In case you were wondering where on earth all that money went that you shoveled into the black hole known as AIG, we now have a pretty good idea.
- $13 billion of it went to Goldman Sachs
- $12 billion went to Soc Gen
- $12 billion went to Deutsche Bank
- $9 billion went to Barclays
- $7 billion went to Merrill Lynch
- $5 billion went to Bank of America
And so on.
All these firms did business with AIG voluntarily. All these firms knew (or should have known) the risks of doing business with an unregulated firm in an unregulated part of the market. All these firms were willing to take the risk that AIG wouldn’t be able to make good on its commitments.
(Or, more accurately, all these firms were willing to take the risk the government would NOT bail out AIG if it were as dumb and reckless as it looked–and this proved to be a safe and smart bet.)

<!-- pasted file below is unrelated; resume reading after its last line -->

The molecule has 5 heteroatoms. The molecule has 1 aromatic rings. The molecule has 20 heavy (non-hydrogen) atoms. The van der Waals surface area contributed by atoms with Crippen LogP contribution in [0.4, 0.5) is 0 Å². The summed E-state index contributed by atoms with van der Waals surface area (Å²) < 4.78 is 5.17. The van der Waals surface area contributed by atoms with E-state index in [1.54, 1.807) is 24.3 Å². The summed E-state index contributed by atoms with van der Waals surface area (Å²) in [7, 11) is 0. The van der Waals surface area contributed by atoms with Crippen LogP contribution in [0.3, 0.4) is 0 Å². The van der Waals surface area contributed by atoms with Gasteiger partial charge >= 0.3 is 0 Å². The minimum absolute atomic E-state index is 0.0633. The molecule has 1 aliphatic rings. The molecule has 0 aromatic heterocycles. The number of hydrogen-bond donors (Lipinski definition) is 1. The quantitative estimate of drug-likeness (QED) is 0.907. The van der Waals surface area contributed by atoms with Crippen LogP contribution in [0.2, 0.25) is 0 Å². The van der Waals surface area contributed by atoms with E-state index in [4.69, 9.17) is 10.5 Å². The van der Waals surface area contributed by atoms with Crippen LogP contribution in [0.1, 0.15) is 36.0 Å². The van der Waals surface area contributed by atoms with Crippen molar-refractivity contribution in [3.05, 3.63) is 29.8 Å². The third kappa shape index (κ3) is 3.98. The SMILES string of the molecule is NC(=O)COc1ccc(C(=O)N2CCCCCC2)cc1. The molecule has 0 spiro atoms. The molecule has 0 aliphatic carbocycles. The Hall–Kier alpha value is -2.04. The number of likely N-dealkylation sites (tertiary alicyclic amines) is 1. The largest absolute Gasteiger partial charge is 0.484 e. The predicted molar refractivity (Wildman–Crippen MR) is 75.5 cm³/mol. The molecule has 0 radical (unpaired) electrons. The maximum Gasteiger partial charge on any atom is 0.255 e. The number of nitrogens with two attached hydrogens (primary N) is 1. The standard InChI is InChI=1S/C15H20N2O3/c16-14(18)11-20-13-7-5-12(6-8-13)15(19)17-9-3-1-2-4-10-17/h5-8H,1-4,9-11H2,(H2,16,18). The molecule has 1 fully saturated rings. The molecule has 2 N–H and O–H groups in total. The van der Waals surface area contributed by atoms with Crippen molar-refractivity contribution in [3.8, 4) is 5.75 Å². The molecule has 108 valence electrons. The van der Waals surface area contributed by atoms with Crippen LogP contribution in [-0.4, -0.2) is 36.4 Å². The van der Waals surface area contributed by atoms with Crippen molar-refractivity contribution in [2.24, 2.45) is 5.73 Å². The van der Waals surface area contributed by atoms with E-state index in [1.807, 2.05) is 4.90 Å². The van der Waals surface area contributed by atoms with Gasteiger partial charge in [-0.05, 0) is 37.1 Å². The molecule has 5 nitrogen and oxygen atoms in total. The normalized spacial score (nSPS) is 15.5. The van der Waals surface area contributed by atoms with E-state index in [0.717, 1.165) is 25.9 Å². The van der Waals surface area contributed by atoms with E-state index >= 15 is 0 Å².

By now, however, one thing should be clear: The government’s decision to bail out AIG on the terms it did was a colossal mistake. All of the counterparties that were secretly bailed out via the AIG bailout could have and should have shared at least some of the loss. But because incompetence is clearly not confined to those who work in the financial services industry, the American taxpayer will, once again, foot the bill.
Here’s the full list of those who got secret bailouts via AIG, ranked in order of gift. Read it and weep:
And here’s the press release, which was no doubt timed to dilute the outrage over the $450 million in bonus payments AIG just made to the division that made all these idiotic commitments in the first place. A.I.G.’s Biggest Counterparties